Newspaper article The Christian Science Monitor

UN Asserts Broader Peace Role in Approving Sarajevo Aid Mission

Newspaper article The Christian Science Monitor

UN Asserts Broader Peace Role in Approving Sarajevo Aid Mission

Article excerpt

THE United Nations Security Council sent a clear message to Belgrade June 29 and fighting forces in Bosnia-Herzegovina: When it comes to intervention on humanitarian grounds - even in the most fierce and relentless of conflicts - the world will not take "no" for an answer.

The 15 Council members voted unanimously to deploy a large battalion of UN peacekeepers (800-900 Canadians) to secure and reopen Sarajevo airport for humanitarian aid. Regular shipments of relief supplies for long-besieged civilian residents of Sarajevo and Dobrinja could begin as early as July 2.

Some critics argue that the UN took too long to act. Bosnian officials wanted the UN to move in militarily rather than confine itself to peacekeeping support for humanitarian aid.

"Our government feels that unless you stop the slaughter and the bombardment in Sarajevo, you really have not fulfilled the mandate of the UN mission," says Muhamed Sacirbey, Bosnia's ambassador to the UN.

Yet Janusz Bugajski, an East European expert at the Center for International and Strategic Studies, says the UN took "the right course."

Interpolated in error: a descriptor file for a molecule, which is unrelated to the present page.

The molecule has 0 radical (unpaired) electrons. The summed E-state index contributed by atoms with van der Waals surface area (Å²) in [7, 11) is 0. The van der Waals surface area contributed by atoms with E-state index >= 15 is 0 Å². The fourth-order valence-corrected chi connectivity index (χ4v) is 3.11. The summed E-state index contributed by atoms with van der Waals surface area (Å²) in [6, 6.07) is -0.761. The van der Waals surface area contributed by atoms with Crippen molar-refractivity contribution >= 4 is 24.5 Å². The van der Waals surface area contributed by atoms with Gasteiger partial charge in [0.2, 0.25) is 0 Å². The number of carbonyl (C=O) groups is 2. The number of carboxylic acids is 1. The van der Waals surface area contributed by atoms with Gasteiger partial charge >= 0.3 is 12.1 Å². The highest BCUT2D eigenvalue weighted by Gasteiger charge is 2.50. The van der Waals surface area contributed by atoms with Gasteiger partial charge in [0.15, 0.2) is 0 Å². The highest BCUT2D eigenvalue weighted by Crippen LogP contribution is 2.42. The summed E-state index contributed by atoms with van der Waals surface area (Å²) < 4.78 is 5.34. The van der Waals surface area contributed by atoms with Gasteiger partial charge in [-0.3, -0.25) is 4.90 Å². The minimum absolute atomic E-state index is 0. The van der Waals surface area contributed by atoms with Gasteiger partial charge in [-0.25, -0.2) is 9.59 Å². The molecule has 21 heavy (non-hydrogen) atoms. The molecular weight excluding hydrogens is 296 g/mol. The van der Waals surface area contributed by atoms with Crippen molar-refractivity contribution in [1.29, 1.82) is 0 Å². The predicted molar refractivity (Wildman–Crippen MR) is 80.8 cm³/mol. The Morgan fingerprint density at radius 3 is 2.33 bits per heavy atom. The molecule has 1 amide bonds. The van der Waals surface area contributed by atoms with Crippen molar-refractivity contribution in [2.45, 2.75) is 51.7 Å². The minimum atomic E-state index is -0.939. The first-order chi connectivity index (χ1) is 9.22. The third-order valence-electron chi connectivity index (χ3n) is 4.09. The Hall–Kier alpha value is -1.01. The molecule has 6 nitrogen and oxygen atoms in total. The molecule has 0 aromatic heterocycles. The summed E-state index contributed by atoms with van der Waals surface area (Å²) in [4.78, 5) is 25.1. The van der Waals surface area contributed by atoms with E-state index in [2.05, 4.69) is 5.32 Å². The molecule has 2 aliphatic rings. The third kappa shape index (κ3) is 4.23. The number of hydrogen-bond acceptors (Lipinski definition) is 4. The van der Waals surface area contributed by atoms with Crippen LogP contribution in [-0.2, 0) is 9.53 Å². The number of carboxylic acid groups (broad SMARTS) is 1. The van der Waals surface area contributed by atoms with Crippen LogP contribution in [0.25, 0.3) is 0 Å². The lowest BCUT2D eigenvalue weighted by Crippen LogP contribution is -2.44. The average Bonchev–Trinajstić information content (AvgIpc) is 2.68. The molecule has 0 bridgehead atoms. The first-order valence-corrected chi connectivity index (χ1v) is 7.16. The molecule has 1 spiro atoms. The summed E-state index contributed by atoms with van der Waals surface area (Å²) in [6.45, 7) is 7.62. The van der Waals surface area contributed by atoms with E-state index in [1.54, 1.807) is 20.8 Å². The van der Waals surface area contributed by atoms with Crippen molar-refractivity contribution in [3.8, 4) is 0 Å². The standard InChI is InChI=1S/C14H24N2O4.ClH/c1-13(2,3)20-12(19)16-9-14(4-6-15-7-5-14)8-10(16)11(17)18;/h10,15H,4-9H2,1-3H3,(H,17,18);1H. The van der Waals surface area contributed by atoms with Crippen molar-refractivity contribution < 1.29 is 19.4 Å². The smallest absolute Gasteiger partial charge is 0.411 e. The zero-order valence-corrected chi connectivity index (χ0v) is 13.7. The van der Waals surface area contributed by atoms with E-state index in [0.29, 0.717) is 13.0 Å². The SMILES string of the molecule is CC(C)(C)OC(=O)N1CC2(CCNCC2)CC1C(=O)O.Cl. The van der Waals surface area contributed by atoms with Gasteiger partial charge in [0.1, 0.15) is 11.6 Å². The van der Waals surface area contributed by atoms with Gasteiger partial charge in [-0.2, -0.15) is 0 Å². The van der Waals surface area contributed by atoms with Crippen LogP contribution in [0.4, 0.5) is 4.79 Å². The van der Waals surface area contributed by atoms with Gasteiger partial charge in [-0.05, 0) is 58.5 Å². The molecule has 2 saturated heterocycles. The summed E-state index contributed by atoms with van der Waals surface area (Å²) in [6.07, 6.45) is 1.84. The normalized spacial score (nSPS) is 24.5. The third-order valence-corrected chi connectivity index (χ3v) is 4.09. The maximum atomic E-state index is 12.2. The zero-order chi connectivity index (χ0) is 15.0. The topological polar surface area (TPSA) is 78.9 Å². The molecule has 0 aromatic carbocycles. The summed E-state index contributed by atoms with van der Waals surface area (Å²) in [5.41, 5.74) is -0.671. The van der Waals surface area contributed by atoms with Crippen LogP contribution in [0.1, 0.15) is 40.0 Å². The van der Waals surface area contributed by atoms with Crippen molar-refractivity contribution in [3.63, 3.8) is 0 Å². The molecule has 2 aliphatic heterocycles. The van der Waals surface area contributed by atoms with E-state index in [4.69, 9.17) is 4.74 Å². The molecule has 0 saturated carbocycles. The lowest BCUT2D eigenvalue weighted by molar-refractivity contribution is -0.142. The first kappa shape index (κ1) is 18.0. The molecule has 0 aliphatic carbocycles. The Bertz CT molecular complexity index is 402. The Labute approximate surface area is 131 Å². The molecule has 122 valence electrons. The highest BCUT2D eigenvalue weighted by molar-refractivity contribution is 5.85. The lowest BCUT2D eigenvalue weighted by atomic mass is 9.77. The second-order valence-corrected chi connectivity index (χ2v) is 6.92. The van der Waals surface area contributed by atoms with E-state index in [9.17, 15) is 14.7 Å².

He says the Council's green light signals Belgrade and Serb forces in Bosnia that Bosnia's government and capital city are recognized as "legitimate" and that Europe and the UN will not continue to tolerate the murder of innocent civilians.

International institutions are eager to establish the concept of humanitarian intervention as a proper basis for collective action, notes John Ruggie, dean of Columbia University's School of International and Public Affairs. He says the effort is particularly strong in complex internal situations where military intervention could lead to a "quagmire." The message, says Dean Ruggie, is: "We don't care who's right and who's wrong - all we want to do is make sure innocent people do not get ground into hamburger meat in the process." Stepping the pace

The UN move this week is actually just one more step in a plan originally adopted by the Council June 8. Though Serb forces agreed June 5 to turn control of Sarajevo airport over to UN forces and had signed a cease-fire, progress until last weekend was slow. …

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